I’ve played Dead Island 2. That’s an odd sentence to write in 2022. First announced back in 2014 with its now-infamous trailer featuring a zombified runner, we’ve seen next to nothing of the game since. The almost decade-long radio silence likely had most people believing that Dead Island 2 was, well, dead.
Until now. I’ve played Dead Island 2. A whole 20 minutes of it. It’s real. It’s genuinely planned to be released in 2023. And, from what I can tell, I think it’s got the potential to please a lot of Dead Island fans.
Despite a long absence, Dead Island 2 is still what it originally set out to be: an open-world, co-op, California-set sequel to Techland’s well-received (if incredibly shonky) original. While that vision was first put together by Yager Development, and then passed onto Sackboy: A Big Adventure creator Sumo Digital, Dead Island 2 is now in the hands of Dambuster Studios, the folks behind Homefront: The Revolution. Rather than continuing its predecessors’ work, Dambuster has built a new version of Dead Island 2 entirely from scratch. Despite all this, that sun-soaked, humorous, pulpy vision from the original trailer remains. In fact, much of what I’ve played looks reasonably similar to the gameplay we saw of the original version, but with a few modern upgrades.
The short demonstration puts me in control of Amy, one of six different playable characters. The final version will support three-player co-op, for now I’m stuck solo in what Dambuster affectionately calls ‘Hell A’; a bright and bizarre Los Angeles that’s been devastated by a recent zombie outbreak. At this mid-point in the campaign, I’m on a beach searching for a laptop containing a ‘Blood Drive’ for plot reasons that I’m sure will make more sense once I’ve played the preceding hours. But for now, the only thing to care about is butchering zombies in increasingly horrific ways.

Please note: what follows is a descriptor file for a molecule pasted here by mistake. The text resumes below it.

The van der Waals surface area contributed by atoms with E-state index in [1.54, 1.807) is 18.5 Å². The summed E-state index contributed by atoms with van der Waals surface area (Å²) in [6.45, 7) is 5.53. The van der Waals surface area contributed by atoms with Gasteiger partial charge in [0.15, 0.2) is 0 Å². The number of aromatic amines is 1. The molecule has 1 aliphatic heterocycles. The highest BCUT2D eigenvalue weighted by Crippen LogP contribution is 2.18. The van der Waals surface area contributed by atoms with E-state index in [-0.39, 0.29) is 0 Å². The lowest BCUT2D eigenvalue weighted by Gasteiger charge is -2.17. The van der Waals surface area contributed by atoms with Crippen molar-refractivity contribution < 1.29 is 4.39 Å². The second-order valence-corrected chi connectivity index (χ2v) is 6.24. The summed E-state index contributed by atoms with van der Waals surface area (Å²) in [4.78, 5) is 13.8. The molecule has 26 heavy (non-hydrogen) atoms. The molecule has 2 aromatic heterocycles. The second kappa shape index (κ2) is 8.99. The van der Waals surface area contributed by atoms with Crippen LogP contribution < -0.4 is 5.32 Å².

While guns are an occasionally valid option, brutally gory melee combat is Damnbuster’s big focus for Dead Island 2. Flesh slices open, guts spill out, and limbs fly off bodies. Flames char skin and melt muscle, leaving just blackened skeletons behind. You can even tear the undead apart with your bare hands courtesy of Fury mode, an Ultimate-like ability powered by the zombie infection that slowly floods your veins over the course of the story.
Fuelling all this splatter is a bespoke system Dambuster calls ‘FLESH’ (Fully Locational Evisceration System for Humanoids), which procedurally shreds zombies with each strike. It was definitely worth the development time and effort; at least in the short term, the copious amounts of wet, chunky gore proves incredibly entertaining. On more than a couple of occasions I have to pause just to laugh off a new, ridiculous mess I’ve made.